Denied Boarding: A Guide
Table of contents
This is a guide explaining passenger rights and airline obligations in the event a passenger is denied boarding. These apply to flights to, from and within Canada, including connecting flights. If a passenger is denied boarding, the carrier operating the affected flight is responsible for meeting obligations to that passenger. Specifically, this guide explains:
- the concept of "denied boarding" and how it is different from "refusal to transport";
- how airlines' obligations differ depending on whether they deny boarding for reasons within their control or outside their control; and
- what airlines must do for the affected passengers in those different cases.
This guide also gives the Canadian Transportation Agency's (Agency) view of some common denied boarding situations. These examples are meant to help passengers and airlines understand how the Agency would apply, in practice, the law and regulations related to denied boarding. They should help passengers and airlines understand what issues the Agency would consider, and what decision it might make, if someone brought a complaint against an airline regarding denial of boarding.
The guide describes airlines' minimum obligations to passengers who are denied boarding. These must be reflected in airlines' tariffs. Airlines' terms and conditions may always offer passengers terms that go beyond the minimum requirements. In addition, a passenger travelling internationally may avail themselves of the Montreal or Warsaw Convention provisions on carrier liability when a passenger is delayed.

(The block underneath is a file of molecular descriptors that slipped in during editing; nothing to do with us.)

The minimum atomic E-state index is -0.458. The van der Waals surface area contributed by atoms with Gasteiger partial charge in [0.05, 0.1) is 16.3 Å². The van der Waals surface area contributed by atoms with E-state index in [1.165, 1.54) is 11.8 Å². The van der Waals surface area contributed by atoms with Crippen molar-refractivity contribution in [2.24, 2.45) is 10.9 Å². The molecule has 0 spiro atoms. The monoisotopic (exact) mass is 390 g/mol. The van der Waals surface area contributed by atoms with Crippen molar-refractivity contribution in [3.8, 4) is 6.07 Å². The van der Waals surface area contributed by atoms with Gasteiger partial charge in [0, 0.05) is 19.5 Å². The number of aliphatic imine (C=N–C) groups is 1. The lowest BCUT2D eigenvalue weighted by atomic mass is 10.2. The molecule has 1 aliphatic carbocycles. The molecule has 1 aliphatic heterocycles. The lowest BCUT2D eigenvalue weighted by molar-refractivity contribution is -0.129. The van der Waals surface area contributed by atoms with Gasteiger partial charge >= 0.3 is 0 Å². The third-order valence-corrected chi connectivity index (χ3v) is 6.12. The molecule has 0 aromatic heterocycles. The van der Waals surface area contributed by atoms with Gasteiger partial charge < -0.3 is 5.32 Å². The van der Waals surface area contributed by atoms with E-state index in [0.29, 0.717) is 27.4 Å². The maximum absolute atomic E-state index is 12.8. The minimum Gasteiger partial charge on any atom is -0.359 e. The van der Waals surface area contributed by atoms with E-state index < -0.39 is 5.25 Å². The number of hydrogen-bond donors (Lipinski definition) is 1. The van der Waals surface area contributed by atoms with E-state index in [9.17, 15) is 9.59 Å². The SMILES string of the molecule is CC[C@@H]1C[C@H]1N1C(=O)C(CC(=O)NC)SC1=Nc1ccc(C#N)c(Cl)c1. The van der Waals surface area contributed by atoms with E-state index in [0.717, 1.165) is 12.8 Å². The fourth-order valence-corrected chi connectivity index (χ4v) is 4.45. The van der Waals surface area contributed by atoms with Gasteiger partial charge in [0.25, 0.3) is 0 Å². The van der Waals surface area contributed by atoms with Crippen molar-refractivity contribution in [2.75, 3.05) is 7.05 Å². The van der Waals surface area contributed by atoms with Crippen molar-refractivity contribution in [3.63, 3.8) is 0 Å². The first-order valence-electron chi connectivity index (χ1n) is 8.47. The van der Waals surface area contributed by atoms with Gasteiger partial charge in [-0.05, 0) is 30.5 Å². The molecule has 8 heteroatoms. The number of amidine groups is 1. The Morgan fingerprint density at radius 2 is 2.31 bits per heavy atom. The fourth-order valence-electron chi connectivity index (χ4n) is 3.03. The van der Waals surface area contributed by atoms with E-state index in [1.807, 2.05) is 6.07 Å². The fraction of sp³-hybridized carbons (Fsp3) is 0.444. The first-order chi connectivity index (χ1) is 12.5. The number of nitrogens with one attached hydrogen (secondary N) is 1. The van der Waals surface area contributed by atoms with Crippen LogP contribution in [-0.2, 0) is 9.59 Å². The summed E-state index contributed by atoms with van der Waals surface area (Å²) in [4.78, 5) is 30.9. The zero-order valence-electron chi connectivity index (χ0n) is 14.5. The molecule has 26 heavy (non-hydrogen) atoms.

In case of differences between this guide and the legislation or regulations, the legislation and regulations prevail.
II. What is denied boarding?
Denied boarding occurs when a passenger has a valid ticket for a flight, but is not allowed to occupy a seat on board the aircraft because the number of passengers who have checked in and are at the gate on time is greater than the number of available seats that can be occupied. Passengers presenting themselves for travel must also have confirmed reservations and valid travel documents.
Denied boarding may result if:
- the carrier intentionally oversells the actual number of seats on the aircraft (known as "overbooking"); or
- there are fewer seats than originally anticipated, for example, because the aircraft has been exchanged for a smaller one.
Denying a passenger boarding because there are not enough seats is not the same as refusing to transport them, for example:
- for health, safety, or security reasons;
- for failing to follow carrier rules or instructions;
- because a passenger does not have appropriate travel documents; or
- the passenger has failed to respect check-in and departure gate cut-off time limits.
The obligations discussed in this guide do not apply to refusal to transport. Airlines are still required to set out their policies in their tariffs and to indicate when they will refuse to transport a passenger and under what circumstances.
III. Three categories of denied boarding